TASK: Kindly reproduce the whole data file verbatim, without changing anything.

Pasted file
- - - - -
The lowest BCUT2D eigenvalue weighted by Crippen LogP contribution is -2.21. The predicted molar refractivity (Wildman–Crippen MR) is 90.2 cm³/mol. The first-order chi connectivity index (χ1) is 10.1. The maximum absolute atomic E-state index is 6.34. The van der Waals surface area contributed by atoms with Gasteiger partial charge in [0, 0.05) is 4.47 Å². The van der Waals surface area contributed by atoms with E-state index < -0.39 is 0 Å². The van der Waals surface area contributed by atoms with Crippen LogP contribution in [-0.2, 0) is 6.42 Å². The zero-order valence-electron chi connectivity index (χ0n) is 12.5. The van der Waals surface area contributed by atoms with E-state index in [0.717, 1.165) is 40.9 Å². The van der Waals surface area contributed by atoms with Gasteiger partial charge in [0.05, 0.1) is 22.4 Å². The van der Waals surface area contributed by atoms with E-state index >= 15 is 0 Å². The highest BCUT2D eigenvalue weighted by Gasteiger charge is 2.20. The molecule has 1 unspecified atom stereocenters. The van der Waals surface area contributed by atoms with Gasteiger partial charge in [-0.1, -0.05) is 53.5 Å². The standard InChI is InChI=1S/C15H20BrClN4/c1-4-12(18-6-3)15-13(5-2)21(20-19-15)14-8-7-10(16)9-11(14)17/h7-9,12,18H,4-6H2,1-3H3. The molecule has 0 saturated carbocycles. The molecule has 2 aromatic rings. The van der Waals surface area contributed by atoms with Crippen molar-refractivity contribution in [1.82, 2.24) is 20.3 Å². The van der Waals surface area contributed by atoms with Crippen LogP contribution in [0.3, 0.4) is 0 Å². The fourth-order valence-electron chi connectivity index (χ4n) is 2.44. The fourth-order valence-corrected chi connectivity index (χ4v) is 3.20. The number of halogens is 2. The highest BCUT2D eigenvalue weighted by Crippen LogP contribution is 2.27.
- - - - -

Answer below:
The lowest BCUT2D eigenvalue weighted by Crippen LogP contribution is -2.21. The predicted molar refractivity (Wildman–Crippen MR) is 90.2 cm³/mol. The first-order chi connectivity index (χ1) is 10.1. The maximum absolute atomic E-state index is 6.34. The van der Waals surface area contributed by atoms with Gasteiger partial charge in [0, 0.05) is 4.47 Å². The van der Waals surface area contributed by atoms with E-state index < -0.39 is 0 Å². The van der Waals surface area contributed by atoms with Crippen LogP contribution in [-0.2, 0) is 6.42 Å². The zero-order valence-electron chi connectivity index (χ0n) is 12.5. The van der Waals surface area contributed by atoms with E-state index in [0.717, 1.165) is 40.9 Å². The van der Waals surface area contributed by atoms with Gasteiger partial charge in [0.05, 0.1) is 22.4 Å². The van der Waals surface area contributed by atoms with E-state index >= 15 is 0 Å². The highest BCUT2D eigenvalue weighted by Gasteiger charge is 2.20. The molecule has 1 unspecified atom stereocenters. The van der Waals surface area contributed by atoms with Gasteiger partial charge in [-0.1, -0.05) is 53.5 Å². The standard InChI is InChI=1S/C15H20BrClN4/c1-4-12(18-6-3)15-13(5-2)21(20-19-15)14-8-7-10(16)9-11(14)17/h7-9,12,18H,4-6H2,1-3H3. The molecule has 0 saturated carbocycles. The molecule has 2 aromatic rings. The van der Waals surface area contributed by atoms with Crippen molar-refractivity contribution in [1.82, 2.24) is 20.3 Å². The van der Waals surface area contributed by atoms with Crippen LogP contribution in [0.3, 0.4) is 0 Å². The fourth-order valence-electron chi connectivity index (χ4n) is 2.44. The fourth-order valence-corrected chi connectivity index (χ4v) is 3.20. The number of halogens is 2. The highest BCUT2D eigenvalue weighted by Crippen LogP contribution is 2.27.